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Israel changes the facts on the ground, militarily and diplomatically

On Sunday morning, Israel declared a unilateral ceasefire in the Gaza Strip and halted military operations - at least temporarily. After the ceasefire began at 2 a.m. local time, Hamas fired several more rockets into Israel, then declared a ceasefire of its own. The Israelis have said they will pull back into Israel if the ceasefire holds. Hamas says the ceasefire won't hold until the last "Zionist" soldier is gone.

Liberal Israeli pundits have already concluded that Israel gained almost nothing militarily: Hamas continues to rule Gaza and retains military capabilities and the loyalty of Gazans, and breakaway jihadi factions such as Islamic Jihad will relaunch rockets after a short lull. The small gains Israel achieved, they believe, are more than balanced by the huge diplomatic price Israel paid as daily pictures of Palestinian deaths drew widespread condemnation throughout the world and alienated Israel's few "friends" in the Muslim world, most notably Turkey.

Are they right?

When Israeli Prime Minister Ehud Olmert, Foreign Minister Tzipi Livni and Defence Minister Ehud Barak said from the very start of the air offensive on Dec. 27 that the aim of the Israeli incursion was to put an end to the rocket fire, they also stressed their goal to change the "situation on the ground." Before Dec. 27, Hamas's military capabilities - its command and control systems, its rocket smuggling and launching abilities, its 15,000 regular/irregular ground forces - were intact. Hamas leaders had repeatedly threatened that if a single Israeli entered Gaza, it would become an Israeli cemetery. Three weeks of fighting proved that to be an empty boast. The reality is that Hamas's forces have been seriously beaten down.

Some analysts may claim that the core of Hamas's military capability has survived in the bunkers and tunnels of Gaza City. Possibly. But the military initiative is now Israel's. The Israel Defence Forces set the agenda, drove the fight, kept the enemy on its heels, destroyed significant enemy capability (including many of the smuggling tunnels) and showed Hamas that IDF soldiers are now highly skilled in urban insurgent war. Israel now has the military initiative in the south and will set the terms. It is no longer merely Hamas's antagonist; it is its unquestioned military superior. The lesson will not be lost on Iran or Hezbollah.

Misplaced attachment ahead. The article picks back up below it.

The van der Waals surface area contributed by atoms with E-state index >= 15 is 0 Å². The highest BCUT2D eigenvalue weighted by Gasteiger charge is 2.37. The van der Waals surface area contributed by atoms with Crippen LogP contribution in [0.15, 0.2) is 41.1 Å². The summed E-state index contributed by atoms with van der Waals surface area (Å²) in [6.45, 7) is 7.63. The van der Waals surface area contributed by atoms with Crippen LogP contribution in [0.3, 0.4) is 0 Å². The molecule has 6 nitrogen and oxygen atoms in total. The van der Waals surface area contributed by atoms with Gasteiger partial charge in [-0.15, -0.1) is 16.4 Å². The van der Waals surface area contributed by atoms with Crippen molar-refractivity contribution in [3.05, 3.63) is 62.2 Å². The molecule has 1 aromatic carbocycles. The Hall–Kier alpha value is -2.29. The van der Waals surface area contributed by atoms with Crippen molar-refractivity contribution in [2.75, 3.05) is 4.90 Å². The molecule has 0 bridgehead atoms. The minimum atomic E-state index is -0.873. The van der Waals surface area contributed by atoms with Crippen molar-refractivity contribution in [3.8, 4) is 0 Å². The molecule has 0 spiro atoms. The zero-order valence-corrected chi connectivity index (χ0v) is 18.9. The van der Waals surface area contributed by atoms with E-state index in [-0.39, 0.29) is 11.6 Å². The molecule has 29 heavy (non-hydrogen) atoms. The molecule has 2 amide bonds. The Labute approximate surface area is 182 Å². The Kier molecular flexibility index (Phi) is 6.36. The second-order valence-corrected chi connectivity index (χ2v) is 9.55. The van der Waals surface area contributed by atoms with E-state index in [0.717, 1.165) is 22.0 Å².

Strategically, the "situation on the ground" has clearly changed. But the Gaza fight was not just a military demonstration — it had political objectives as well.

Israel taught Hamas that future provocation will be painfully costly. It also taught Hamas in Gaza that it is very easy for its titular leader, Khaled Meshaal, and his entourage in Damascus to call for a fight to the last breath against the Zionists. After all, he is protected by Syria. But he has clearly lost touch with the reality of Gaza. Signs of a split are obvious. Hamas in Gaza is certainly not about to sign a peace treaty with Israel, but if the crossings are open and foreign aid is on its way, the split will most assuredly widen. If both Israel and Hamas can agree to a long-term, monitored truce, Mr. Meshaal will lose all relevancy.

Israel taught Hamas that no one but the Arab street really cares about the plight of Gaza under Hamas rule and, though noisy, the Arab street doesn't matter. No other country attacked Israel. Jordan maintained diplomatic relations. Iran fulminated but did nothing. Egypt, which once openly tolerated the tunnels, will no doubt clamp down hard on Hamas's smuggling. Turkish Prime Minister Recep Tayyip Erdogan was especially shrill in condemning Israel, but the $141-million Christmas deal between Israeli firms and the Turkish air force to upgrade Turkey's F-4 Phantoms remains intact.

Israel also taught Hamas that the streets of Europe may be crowded with pro-Hamas demonstrators for a few days or a few weeks, but that European countries, the United States and even Russia and China have no love for Hamas and view it, rightly, as Iran's proxy. And that is not likely to change.

Israel changed the facts on the ground diplomatically as it did militarily. It imposed its will on Hamas. And it has gained greater diplomatic leverage. Hamas has been humbled and with it, Hezbollah and Iran.

It is, of course, tragic that hundreds of Gazans were killed. But it is hard to understand how Hamas did not see that this would happen. Maybe it doesn't really care about Gazans, either.

From: DAVID BERCUSON From Tuesday's Globe and Mail. David Bercuson is director of the Centre for Military and Strategic Studies at the University of Calgary.


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